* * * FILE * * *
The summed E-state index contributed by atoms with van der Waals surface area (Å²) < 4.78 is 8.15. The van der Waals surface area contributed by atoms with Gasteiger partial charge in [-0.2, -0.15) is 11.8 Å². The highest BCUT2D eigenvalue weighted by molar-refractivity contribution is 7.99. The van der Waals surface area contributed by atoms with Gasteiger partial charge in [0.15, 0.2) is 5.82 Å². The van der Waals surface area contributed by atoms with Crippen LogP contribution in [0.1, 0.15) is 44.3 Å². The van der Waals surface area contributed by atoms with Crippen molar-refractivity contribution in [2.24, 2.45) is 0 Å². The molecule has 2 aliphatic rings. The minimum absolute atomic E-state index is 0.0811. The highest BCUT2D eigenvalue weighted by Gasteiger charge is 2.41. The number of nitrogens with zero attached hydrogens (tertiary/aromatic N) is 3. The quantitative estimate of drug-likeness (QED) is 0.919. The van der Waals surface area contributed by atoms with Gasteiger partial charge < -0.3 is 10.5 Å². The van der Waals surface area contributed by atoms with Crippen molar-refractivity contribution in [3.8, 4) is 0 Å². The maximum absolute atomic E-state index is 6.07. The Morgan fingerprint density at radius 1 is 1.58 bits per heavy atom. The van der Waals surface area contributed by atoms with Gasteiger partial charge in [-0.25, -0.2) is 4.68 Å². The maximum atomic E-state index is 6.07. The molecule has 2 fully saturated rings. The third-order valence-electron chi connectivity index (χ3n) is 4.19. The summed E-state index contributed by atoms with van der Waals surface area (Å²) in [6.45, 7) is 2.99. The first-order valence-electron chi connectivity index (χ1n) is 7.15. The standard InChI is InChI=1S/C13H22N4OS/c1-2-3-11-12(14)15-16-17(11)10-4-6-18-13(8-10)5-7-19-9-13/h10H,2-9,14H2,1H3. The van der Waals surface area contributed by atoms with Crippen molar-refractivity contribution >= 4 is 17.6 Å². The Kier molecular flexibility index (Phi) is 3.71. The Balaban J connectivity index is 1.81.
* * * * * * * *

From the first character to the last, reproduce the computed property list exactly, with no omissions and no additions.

The summed E-state index contributed by atoms with van der Waals surface area (Å²) < 4.78 is 8.15. The van der Waals surface area contributed by atoms with Gasteiger partial charge in [-0.2, -0.15) is 11.8 Å². The highest BCUT2D eigenvalue weighted by molar-refractivity contribution is 7.99. The van der Waals surface area contributed by atoms with Gasteiger partial charge in [0.15, 0.2) is 5.82 Å². The van der Waals surface area contributed by atoms with Crippen LogP contribution in [0.1, 0.15) is 44.3 Å². The van der Waals surface area contributed by atoms with Crippen molar-refractivity contribution in [2.24, 2.45) is 0 Å². The molecule has 2 aliphatic rings. The minimum absolute atomic E-state index is 0.0811. The highest BCUT2D eigenvalue weighted by Gasteiger charge is 2.41. The number of nitrogens with zero attached hydrogens (tertiary/aromatic N) is 3. The quantitative estimate of drug-likeness (QED) is 0.919. The van der Waals surface area contributed by atoms with Gasteiger partial charge < -0.3 is 10.5 Å². The van der Waals surface area contributed by atoms with Crippen molar-refractivity contribution in [3.8, 4) is 0 Å². The maximum absolute atomic E-state index is 6.07. The Morgan fingerprint density at radius 1 is 1.58 bits per heavy atom. The van der Waals surface area contributed by atoms with Gasteiger partial charge in [-0.25, -0.2) is 4.68 Å². The maximum atomic E-state index is 6.07. The molecule has 2 fully saturated rings. The third-order valence-electron chi connectivity index (χ3n) is 4.19. The summed E-state index contributed by atoms with van der Waals surface area (Å²) in [6.45, 7) is 2.99. The first-order valence-electron chi connectivity index (χ1n) is 7.15. The standard InChI is InChI=1S/C13H22N4OS/c1-2-3-11-12(14)15-16-17(11)10-4-6-18-13(8-10)5-7-19-9-13/h10H,2-9,14H2,1H3. The van der Waals surface area contributed by atoms with Crippen molar-refractivity contribution >= 4 is 17.6 Å². The Kier molecular flexibility index (Phi) is 3.71. The Balaban J connectivity index is 1.81.